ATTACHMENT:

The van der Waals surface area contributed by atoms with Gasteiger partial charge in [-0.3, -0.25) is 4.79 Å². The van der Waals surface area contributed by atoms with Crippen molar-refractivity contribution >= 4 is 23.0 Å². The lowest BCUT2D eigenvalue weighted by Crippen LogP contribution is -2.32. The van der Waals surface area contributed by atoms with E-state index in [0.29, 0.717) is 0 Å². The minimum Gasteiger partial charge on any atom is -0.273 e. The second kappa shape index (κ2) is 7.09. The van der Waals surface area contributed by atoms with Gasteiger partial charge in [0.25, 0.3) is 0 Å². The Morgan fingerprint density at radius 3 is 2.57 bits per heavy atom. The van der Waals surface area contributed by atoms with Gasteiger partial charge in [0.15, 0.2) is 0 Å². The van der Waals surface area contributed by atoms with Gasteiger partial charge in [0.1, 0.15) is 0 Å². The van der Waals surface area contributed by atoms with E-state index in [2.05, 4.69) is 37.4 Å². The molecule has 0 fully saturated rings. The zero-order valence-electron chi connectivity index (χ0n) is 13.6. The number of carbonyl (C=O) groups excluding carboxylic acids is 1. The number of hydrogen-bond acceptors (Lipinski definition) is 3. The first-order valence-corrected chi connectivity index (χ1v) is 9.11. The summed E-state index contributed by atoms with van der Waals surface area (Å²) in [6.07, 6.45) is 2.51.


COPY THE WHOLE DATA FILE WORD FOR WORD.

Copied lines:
The van der Waals surface area contributed by atoms with Gasteiger partial charge in [-0.3, -0.25) is 4.79 Å². The van der Waals surface area contributed by atoms with Crippen molar-refractivity contribution >= 4 is 23.0 Å². The lowest BCUT2D eigenvalue weighted by Crippen LogP contribution is -2.32. The van der Waals surface area contributed by atoms with E-state index in [0.29, 0.717) is 0 Å². The minimum Gasteiger partial charge on any atom is -0.273 e. The second kappa shape index (κ2) is 7.09. The van der Waals surface area contributed by atoms with Gasteiger partial charge in [0.25, 0.3) is 0 Å². The Morgan fingerprint density at radius 3 is 2.57 bits per heavy atom. The van der Waals surface area contributed by atoms with Gasteiger partial charge in [0.15, 0.2) is 0 Å². The van der Waals surface area contributed by atoms with Gasteiger partial charge in [0.1, 0.15) is 0 Å². The van der Waals surface area contributed by atoms with E-state index in [2.05, 4.69) is 37.4 Å². The molecule has 0 fully saturated rings. The zero-order valence-electron chi connectivity index (χ0n) is 13.6. The number of carbonyl (C=O) groups excluding carboxylic acids is 1. The number of hydrogen-bond acceptors (Lipinski definition) is 3. The first-order valence-corrected chi connectivity index (χ1v) is 9.11. The summed E-state index contributed by atoms with van der Waals surface area (Å²) in [6.07, 6.45) is 2.51.